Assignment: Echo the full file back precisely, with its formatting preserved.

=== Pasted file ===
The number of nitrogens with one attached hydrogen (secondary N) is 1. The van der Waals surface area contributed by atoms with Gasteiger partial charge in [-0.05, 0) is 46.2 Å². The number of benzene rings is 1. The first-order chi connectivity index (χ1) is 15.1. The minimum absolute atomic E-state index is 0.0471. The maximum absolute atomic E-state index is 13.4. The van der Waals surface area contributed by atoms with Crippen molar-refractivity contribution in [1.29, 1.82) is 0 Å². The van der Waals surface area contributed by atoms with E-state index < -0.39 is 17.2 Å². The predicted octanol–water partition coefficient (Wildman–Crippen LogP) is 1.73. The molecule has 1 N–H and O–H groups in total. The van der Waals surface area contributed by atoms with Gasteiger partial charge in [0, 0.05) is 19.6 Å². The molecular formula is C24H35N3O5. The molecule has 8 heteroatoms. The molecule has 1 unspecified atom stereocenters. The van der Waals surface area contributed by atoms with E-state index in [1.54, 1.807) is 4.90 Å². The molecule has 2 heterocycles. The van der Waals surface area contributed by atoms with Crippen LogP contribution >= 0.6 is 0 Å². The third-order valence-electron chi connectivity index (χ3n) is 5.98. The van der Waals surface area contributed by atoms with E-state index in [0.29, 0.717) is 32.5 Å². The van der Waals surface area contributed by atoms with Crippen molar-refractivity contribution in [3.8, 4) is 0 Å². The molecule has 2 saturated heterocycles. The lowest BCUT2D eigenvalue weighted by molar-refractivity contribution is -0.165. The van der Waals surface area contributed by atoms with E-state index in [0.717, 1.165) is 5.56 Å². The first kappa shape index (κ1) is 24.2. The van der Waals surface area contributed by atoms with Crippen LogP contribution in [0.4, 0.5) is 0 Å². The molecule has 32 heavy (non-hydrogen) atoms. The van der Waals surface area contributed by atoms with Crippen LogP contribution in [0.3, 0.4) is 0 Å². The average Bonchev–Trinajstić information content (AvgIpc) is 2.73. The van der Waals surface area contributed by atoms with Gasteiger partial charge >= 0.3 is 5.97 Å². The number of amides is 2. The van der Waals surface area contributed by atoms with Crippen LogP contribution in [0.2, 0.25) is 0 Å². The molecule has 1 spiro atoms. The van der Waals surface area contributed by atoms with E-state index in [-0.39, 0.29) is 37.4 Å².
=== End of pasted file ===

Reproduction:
The number of nitrogens with one attached hydrogen (secondary N) is 1. The van der Waals surface area contributed by atoms with Gasteiger partial charge in [-0.05, 0) is 46.2 Å². The number of benzene rings is 1. The first-order chi connectivity index (χ1) is 15.1. The minimum absolute atomic E-state index is 0.0471. The maximum absolute atomic E-state index is 13.4. The van der Waals surface area contributed by atoms with Crippen molar-refractivity contribution in [1.29, 1.82) is 0 Å². The van der Waals surface area contributed by atoms with E-state index < -0.39 is 17.2 Å². The predicted octanol–water partition coefficient (Wildman–Crippen LogP) is 1.73. The molecule has 1 N–H and O–H groups in total. The van der Waals surface area contributed by atoms with Gasteiger partial charge in [0, 0.05) is 19.6 Å². The molecular formula is C24H35N3O5. The molecule has 8 heteroatoms. The molecule has 1 unspecified atom stereocenters. The van der Waals surface area contributed by atoms with E-state index in [1.54, 1.807) is 4.90 Å². The molecule has 2 heterocycles. The van der Waals surface area contributed by atoms with Crippen LogP contribution >= 0.6 is 0 Å². The third-order valence-electron chi connectivity index (χ3n) is 5.98. The van der Waals surface area contributed by atoms with E-state index in [0.29, 0.717) is 32.5 Å². The van der Waals surface area contributed by atoms with Crippen molar-refractivity contribution in [3.8, 4) is 0 Å². The molecule has 2 saturated heterocycles. The lowest BCUT2D eigenvalue weighted by molar-refractivity contribution is -0.165. The van der Waals surface area contributed by atoms with E-state index in [0.717, 1.165) is 5.56 Å². The first kappa shape index (κ1) is 24.2. The van der Waals surface area contributed by atoms with Crippen LogP contribution in [0.4, 0.5) is 0 Å². The molecule has 32 heavy (non-hydrogen) atoms. The van der Waals surface area contributed by atoms with Crippen LogP contribution in [0.3, 0.4) is 0 Å². The average Bonchev–Trinajstić information content (AvgIpc) is 2.73. The van der Waals surface area contributed by atoms with Gasteiger partial charge >= 0.3 is 5.97 Å². The number of amides is 2. The van der Waals surface area contributed by atoms with Crippen LogP contribution in [0.2, 0.25) is 0 Å². The molecule has 1 spiro atoms. The van der Waals surface area contributed by atoms with E-state index in [-0.39, 0.29) is 37.4 Å².